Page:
Small, icy body orbiting the Sun, usually on a highly elliptical path that takes it beyond the dwarf planet Pluto. A comet consists of a central nucleus a few kilometres across and is made mostly of ice mixed with gas and dust. As a comet approaches the Sun its nucleus heats up, releasing gas and dust, which form a coma (comet head) up to 100,000 km/60,000 mi wide, around the nucleus. Gas and dust stream away from the coma to form one or more tails, which may extend for millions of kilometres. Some comets, such as Halley's Comet, stay within Pluto's orbit for most of the time.
Comets are of many different types, characterized by their orbits, their composition (the ratio of ice to dust, and the amount of frozen volatiles other than water ice, such as methane and carbon monoxide), and their size. Most comets approach the Sun on a hyperbolic orbit and are seen only once; others (the periodic comets) return regularly in elliptical orbits. Famous examples of the periodic comets are Halley's Comet, which has a period of 76 years and is one of the largest comets known, with a nucleus about 15 × 7 × 7 km/9 × 4 × 4 mi across, and comet Encke, which has one of the shortest periods, at only 3.3 years.
Current thinking is that the nonperiodic comets, and those with very long periods, mostly originate in the Oort cloud, which lies far beyond the orbit of Pluto and which may contain billions of protocomets, only a few of which are gravitationally perturbed by passing stars into the inner Solar System each decade. The orbits of the periodic comets suggest a different source; this was previously thought to be the Kuiper belt, a zone extending from just beyond the orbit of Neptune to about 1.6 times the distance of Neptune. However, it is now thought that periodic comets are more likely to originate from the scattered disc, consisting of similar objects with much more elliptical orbits that extend from just beyond Neptune to several times that distance. Occasionally these objects interact with each other or are perturbed by Neptune, and some fall into the inner solar system as long-period comets.
Over 4,000 comets are known, although it is estimated that there could be a trillion orbiting in the Oort Cloud and the scattered disc, dormant and invisible. Over half of the known comets have been discovered by amateurs examining images from the SOHO spacecraft, launched in December 1995.
Names, visibility, and disintegration Most comets are first named after their discoverers and denoted by letters in order of discovery each year, but are subsequently numbered in order of their perihelion passage, that is the point at which they are closest to the Sun (for example, the Arend–Roland comet was 1956h but became 1957 III). Some of the orbits of the long-period comets so closely resemble each other that there is little doubt that they are traced out by fragments of a larger comet that broke into pieces as it passed around the Sun. One of the best known of these groups gave rise to the majority of the bright Sun-grazing comets; it includes the Great Comet of 1668, 1843 I, 1880 I, 1882 II, 1887 I, 1945 VII, 1963 V, 1965 VIII, 1970 VI, and possibly others. These comets passed through the solar corona, and near perihelion were bright enough to be observed in daylight. Few of the short-period comets show conspicuous tails, presumably because they have lost most of their volatile material. Some disintegrate and are not seen again, though some of the fragments may cause periodic meteor showers.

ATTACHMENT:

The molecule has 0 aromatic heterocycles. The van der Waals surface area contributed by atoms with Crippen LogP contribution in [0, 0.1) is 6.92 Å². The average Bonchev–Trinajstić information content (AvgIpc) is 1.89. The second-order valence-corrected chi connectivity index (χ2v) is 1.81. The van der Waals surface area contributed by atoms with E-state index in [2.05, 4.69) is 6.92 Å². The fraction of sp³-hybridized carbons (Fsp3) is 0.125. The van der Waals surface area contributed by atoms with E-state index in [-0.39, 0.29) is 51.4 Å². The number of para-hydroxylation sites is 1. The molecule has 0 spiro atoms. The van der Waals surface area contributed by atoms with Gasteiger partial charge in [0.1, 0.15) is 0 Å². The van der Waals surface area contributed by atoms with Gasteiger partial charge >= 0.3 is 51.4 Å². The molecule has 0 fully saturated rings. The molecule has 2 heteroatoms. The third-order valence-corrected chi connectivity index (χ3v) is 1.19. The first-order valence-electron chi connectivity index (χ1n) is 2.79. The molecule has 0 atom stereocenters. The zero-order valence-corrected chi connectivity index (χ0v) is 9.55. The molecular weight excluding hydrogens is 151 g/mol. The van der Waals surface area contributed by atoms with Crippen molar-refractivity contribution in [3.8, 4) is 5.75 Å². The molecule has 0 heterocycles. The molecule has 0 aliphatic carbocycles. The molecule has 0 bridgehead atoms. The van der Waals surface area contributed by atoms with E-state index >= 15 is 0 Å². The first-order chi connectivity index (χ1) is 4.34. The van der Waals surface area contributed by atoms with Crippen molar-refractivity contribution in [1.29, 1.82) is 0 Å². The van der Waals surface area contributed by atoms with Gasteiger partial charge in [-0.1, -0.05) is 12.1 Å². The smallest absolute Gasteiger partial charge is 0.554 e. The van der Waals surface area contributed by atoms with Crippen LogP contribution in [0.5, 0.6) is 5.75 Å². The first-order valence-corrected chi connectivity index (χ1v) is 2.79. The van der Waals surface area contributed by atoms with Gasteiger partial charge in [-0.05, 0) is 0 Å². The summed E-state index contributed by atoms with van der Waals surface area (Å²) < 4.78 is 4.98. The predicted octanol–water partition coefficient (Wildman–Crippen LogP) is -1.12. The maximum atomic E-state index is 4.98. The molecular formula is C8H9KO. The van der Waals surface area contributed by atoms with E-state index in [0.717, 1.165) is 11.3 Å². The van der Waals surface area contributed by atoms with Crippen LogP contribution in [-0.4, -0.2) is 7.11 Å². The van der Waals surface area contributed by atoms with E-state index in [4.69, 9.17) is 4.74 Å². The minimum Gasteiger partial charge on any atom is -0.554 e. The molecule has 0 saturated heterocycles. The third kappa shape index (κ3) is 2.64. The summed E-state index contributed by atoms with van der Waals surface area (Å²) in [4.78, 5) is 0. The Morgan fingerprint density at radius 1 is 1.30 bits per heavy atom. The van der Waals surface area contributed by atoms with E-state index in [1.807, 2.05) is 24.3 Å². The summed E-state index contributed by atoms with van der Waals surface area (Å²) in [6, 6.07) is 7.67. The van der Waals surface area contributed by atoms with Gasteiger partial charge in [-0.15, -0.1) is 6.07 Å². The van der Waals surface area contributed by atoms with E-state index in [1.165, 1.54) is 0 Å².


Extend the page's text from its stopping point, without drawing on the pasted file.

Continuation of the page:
The famous periodic Halley's Comet was studied during its appearance in 1986 by the European spacecraft Giotto, two Soviet Vega probes, and two Japanese probes. In 1997 NASA launched rockets to study the brightest periodic comet, Hale-Bopp, as it flew within 196 million km/122 million mi of the Earth. Its icy core is estimated to be 40 km/25 mi wide. It was discovered by astronomers Alan Hale of Cloudcroft, New Mexico, and Thomas Bopp of Glendale, Arizona, in July 1995 when it was 1,050 million km/650 million mi away.
Recent research In 2004 NASA's Stardust mission, controlled from the Jet Propulsion Laboratory in Pasadena, California, collected samples of comet dust for the first time. The Stardust probe passed within 240 km/150 mi of the nucleus of comet Wild 2 and collected samples of comet dust using a lightweight glass foam mesh. The probe also obtained the highest-resolution pictures ever taken of a comet.
In July 2005 scientists successfully launched a probe into the core of comet Tempel 1. The 372 kg/820 lb probe launched by the NASA Deep Impact mission spacecraft recorded high-resolution images of the impact. The 37,000 kmph/23,000 mph collision took place 133 million km/83 million mi from Earth. Comets are thought to be unchanged since the formation of the Solar System and obtaining information from a comet's interior should provide new insight on the original composition of the Solar System.
The European Space Agency spacecraft Rosetta, launched in March 2004, is scheduled to go into orbit around comet 67P/Churyumov-Gerasimenko in May 2014, and send a lander to the comet's surface in November 2014. The mission plans to study the comet until December 2014.
Comets and the Kuiper Belt
Asteroids and Comets
Comet Shoemaker-Levy Collision with Jupiter
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